Fast-track trial granted to woman in right-to-die case
The Canadian Press
Published Wednesday, August 3, 2011 8:28PM EDT
VANCOUVER - A woman who has lived far longer than her doctors had predicted plans to hang on until her right-to-die case is hurried through a B.C. court, her lawyer says.
B.C. Supreme Court Justice Lynn Smith agreed to a speedy trial for Gloria Taylor, who wants a doctor-assisted suicide.
"I am satisfied the time is urgent," Smith told a crowd gathered in a Vancouver court for her decision Wednesday.
A four-week summary trial will be held beginning Nov. 15.
A lawyer for the federal government argued earlier in the hearing that such a fast trial should not be considered because the constitutional challenge is too complex to be prepared that quickly.
Taylor's lawyer, Joe Arvay, said the decision to fast track the trial means his client may now have the chance she wants to use a doctor to help her end her life.
Taylor, 63, has Amyotrophic Lateral Sclerosis, or Lou Gehrig's disease, and Arvay told the court earlier in the week that her condition is getting worse.
"Gloria is an amazing woman. She has lived much longer than the doctors had predicted that she would," Arvay told reporters outside the court.
"She told me that she was going to hang on as long as it took in order for her to exercise her constitutional rights."
The court heard Taylor, a West Kelowna, B.C., resident, has difficulty walking and her doctor has told her she will soon need to have a feeding tube inserted.
She began experiencing the symptoms of ALS in 2003. Eighty per cent of people diagnosed with ALS die within two to five years of being diagnosed.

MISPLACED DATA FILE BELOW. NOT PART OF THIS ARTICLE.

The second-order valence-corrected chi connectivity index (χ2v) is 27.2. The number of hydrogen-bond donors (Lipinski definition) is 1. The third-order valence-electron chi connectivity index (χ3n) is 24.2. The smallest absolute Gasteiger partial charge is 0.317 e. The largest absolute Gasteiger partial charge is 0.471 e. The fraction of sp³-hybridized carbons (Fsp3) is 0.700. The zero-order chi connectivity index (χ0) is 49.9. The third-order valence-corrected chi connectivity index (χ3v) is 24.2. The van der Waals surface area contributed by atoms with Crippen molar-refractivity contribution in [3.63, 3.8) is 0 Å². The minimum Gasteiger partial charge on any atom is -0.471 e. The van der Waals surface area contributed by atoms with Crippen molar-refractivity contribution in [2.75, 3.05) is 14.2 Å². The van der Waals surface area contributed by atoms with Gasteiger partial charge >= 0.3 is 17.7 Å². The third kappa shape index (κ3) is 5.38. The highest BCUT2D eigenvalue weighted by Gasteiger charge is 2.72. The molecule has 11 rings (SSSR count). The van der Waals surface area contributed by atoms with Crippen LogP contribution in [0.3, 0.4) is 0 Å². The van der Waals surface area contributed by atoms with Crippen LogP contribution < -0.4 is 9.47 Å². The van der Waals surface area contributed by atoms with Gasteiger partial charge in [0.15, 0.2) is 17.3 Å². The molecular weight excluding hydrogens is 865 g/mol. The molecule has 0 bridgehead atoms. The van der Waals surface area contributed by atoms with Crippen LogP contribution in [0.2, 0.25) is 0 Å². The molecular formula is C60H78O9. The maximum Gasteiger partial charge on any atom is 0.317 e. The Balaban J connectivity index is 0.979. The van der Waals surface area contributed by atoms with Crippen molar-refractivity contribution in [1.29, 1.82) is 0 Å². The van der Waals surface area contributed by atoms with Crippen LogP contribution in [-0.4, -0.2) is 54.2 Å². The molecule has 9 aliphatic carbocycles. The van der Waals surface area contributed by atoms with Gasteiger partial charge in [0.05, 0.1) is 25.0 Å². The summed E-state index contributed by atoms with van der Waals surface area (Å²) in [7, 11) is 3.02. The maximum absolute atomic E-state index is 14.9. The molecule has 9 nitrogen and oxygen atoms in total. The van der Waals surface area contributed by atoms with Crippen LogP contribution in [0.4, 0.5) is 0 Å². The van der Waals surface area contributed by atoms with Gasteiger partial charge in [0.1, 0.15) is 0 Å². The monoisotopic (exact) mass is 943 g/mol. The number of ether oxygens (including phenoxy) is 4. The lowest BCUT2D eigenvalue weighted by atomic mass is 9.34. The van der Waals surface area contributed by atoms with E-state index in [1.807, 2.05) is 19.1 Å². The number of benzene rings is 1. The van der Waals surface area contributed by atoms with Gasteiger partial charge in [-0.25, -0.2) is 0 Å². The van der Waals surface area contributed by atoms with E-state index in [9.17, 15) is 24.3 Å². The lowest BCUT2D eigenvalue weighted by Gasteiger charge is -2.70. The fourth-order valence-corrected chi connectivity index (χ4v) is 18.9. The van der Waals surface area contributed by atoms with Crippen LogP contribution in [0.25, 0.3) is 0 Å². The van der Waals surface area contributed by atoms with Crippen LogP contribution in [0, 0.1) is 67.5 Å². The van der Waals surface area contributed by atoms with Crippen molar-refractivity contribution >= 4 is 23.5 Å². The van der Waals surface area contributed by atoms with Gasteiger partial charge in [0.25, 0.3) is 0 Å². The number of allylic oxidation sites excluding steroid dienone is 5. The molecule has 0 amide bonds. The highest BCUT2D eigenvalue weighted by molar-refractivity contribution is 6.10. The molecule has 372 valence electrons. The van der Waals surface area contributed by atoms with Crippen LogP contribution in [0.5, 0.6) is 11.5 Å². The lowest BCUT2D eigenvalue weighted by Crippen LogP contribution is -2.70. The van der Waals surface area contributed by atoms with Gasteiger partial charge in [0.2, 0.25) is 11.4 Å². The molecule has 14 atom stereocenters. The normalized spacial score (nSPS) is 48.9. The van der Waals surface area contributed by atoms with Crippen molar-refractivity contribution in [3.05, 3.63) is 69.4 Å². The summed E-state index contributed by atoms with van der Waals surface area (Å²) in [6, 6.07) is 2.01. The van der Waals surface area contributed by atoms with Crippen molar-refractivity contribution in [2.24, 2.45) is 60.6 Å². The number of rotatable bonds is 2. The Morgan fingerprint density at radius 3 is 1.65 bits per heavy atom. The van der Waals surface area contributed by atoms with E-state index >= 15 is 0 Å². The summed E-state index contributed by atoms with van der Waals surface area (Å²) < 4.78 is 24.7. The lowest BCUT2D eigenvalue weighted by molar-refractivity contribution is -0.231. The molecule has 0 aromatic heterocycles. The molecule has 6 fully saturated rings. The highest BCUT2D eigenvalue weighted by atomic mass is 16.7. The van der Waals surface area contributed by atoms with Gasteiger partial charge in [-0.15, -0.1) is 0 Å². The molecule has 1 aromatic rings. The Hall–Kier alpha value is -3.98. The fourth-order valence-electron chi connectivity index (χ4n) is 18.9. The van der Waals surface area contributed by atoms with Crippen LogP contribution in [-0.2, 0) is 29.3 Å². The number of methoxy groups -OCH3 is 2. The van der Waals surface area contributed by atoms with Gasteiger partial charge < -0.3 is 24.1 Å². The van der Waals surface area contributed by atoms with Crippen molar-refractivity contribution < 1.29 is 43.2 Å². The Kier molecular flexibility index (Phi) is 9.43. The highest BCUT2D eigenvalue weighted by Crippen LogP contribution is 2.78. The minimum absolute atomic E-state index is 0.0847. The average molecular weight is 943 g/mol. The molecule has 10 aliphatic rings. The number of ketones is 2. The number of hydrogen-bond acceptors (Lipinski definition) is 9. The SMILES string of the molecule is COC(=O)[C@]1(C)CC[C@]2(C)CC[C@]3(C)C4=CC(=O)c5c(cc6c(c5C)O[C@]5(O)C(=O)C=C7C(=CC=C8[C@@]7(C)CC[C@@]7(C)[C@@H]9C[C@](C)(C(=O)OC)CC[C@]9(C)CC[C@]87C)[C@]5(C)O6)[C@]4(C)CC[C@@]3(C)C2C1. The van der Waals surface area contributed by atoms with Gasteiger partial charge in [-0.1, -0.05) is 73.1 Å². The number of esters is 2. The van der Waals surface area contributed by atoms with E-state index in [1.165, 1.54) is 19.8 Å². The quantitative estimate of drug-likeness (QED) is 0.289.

Taylor, a grandmother and a former residential care worker, founded a Kelowna support group for people living with ALS.
She was added to the B.C. Civil Liberties Association's challenge against the law forbidding doctor-assisted suicide in late June.
She said she wanted the court to allow her to work with her doctor to ease her pain and help her end her life peacefully.
"It doesn't make sense that it's legal for me to commit suicide, but it's illegal for someone to help me to die at peace," she said in a news release.
Taylor's case is one of two in front of Smith, with right-to-die advocates saying it is time to reconsider a 1993 Supreme Court of Canada decision denying Sue Rodriguez the right to take her own life.
Rodriguez also had ALS.
On Wednesday, lawyers for the Attorney General of Canada asked the judge to throw out the second challenge to the Criminal Code brought by the Farewell Foundation.
The government argues there is no identified person in the foundation's case or someone who claims harm from the law that forbids assisted suicide.
Foundation lawyer Jason Gratl told Smith that's because members of the foundation want to remain anonymous.
Instead the foundation has identified its representative plaintiffs as A, B, C and D.
Gratl argued the directors of the foundation have a personal interest because they could face a police investigation or even prosecution and therefore, they should be allowed to bring the suit as is.
Gratl said the foundation's member A, a person with HIV, has already committed suicide.
Outside the court, foundation director Russel Ogden said Vancouver police had questioned him about the person's death.
"The Farewell Foundation cannot counsel anybody to die and in fact the Farewell Foundation, under our protocols if they were implemented, would not counsel anyone to die," he said.
The two cases are currently separate, but Ogden said depending on the judge's decision, the right-to-die cases could be merged.